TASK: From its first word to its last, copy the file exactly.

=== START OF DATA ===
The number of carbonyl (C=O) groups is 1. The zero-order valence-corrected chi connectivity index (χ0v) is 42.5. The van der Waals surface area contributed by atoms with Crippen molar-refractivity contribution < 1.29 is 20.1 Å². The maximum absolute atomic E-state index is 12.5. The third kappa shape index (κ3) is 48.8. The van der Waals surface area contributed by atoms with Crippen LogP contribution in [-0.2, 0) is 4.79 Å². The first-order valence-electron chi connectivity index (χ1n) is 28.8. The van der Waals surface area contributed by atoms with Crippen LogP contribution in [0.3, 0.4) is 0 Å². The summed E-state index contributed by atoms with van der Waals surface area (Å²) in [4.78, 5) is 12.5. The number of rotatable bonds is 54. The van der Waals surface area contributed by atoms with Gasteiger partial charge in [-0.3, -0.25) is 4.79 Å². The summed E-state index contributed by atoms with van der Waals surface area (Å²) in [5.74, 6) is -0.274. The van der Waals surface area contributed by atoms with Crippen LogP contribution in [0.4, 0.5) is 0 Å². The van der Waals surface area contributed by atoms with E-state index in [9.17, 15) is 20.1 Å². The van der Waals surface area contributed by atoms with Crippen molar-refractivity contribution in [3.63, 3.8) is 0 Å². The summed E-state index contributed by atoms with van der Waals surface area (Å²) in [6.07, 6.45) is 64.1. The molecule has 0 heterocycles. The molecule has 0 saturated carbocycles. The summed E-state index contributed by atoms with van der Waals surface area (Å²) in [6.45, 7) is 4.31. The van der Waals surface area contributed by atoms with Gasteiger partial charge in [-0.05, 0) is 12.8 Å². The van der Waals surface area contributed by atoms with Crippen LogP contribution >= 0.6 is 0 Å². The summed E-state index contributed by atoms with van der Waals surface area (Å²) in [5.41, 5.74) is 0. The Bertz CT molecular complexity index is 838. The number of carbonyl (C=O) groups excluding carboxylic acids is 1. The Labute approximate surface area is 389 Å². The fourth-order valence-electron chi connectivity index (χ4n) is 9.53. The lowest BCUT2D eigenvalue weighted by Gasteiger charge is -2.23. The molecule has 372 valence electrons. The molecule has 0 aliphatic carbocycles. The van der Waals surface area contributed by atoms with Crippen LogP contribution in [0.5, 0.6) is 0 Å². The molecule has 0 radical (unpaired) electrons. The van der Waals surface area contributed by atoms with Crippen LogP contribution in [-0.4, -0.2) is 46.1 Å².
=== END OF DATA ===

The number of carbonyl (C=O) groups is 1. The zero-order valence-corrected chi connectivity index (χ0v) is 42.5. The van der Waals surface area contributed by atoms with Crippen molar-refractivity contribution < 1.29 is 20.1 Å². The maximum absolute atomic E-state index is 12.5. The third kappa shape index (κ3) is 48.8. The van der Waals surface area contributed by atoms with Crippen LogP contribution in [-0.2, 0) is 4.79 Å². The first-order valence-electron chi connectivity index (χ1n) is 28.8. The van der Waals surface area contributed by atoms with Crippen LogP contribution in [0.3, 0.4) is 0 Å². The summed E-state index contributed by atoms with van der Waals surface area (Å²) in [4.78, 5) is 12.5. The number of rotatable bonds is 54. The van der Waals surface area contributed by atoms with Gasteiger partial charge in [-0.3, -0.25) is 4.79 Å². The summed E-state index contributed by atoms with van der Waals surface area (Å²) in [5.74, 6) is -0.274. The van der Waals surface area contributed by atoms with Crippen LogP contribution in [0.4, 0.5) is 0 Å². The van der Waals surface area contributed by atoms with E-state index in [9.17, 15) is 20.1 Å². The van der Waals surface area contributed by atoms with Crippen molar-refractivity contribution in [3.63, 3.8) is 0 Å². The summed E-state index contributed by atoms with van der Waals surface area (Å²) in [6.07, 6.45) is 64.1. The molecule has 0 heterocycles. The molecule has 0 saturated carbocycles. The summed E-state index contributed by atoms with van der Waals surface area (Å²) in [6.45, 7) is 4.31. The van der Waals surface area contributed by atoms with Gasteiger partial charge in [-0.05, 0) is 12.8 Å². The van der Waals surface area contributed by atoms with Crippen LogP contribution >= 0.6 is 0 Å². The summed E-state index contributed by atoms with van der Waals surface area (Å²) in [5.41, 5.74) is 0. The Bertz CT molecular complexity index is 838. The number of carbonyl (C=O) groups excluding carboxylic acids is 1. The Labute approximate surface area is 389 Å². The fourth-order valence-electron chi connectivity index (χ4n) is 9.53. The lowest BCUT2D eigenvalue weighted by Gasteiger charge is -2.23. The molecule has 372 valence electrons. The molecule has 0 aliphatic carbocycles. The van der Waals surface area contributed by atoms with Crippen LogP contribution in [0.5, 0.6) is 0 Å². The molecule has 0 radical (unpaired) electrons. The van der Waals surface area contributed by atoms with Crippen LogP contribution in [-0.4, -0.2) is 46.1 Å².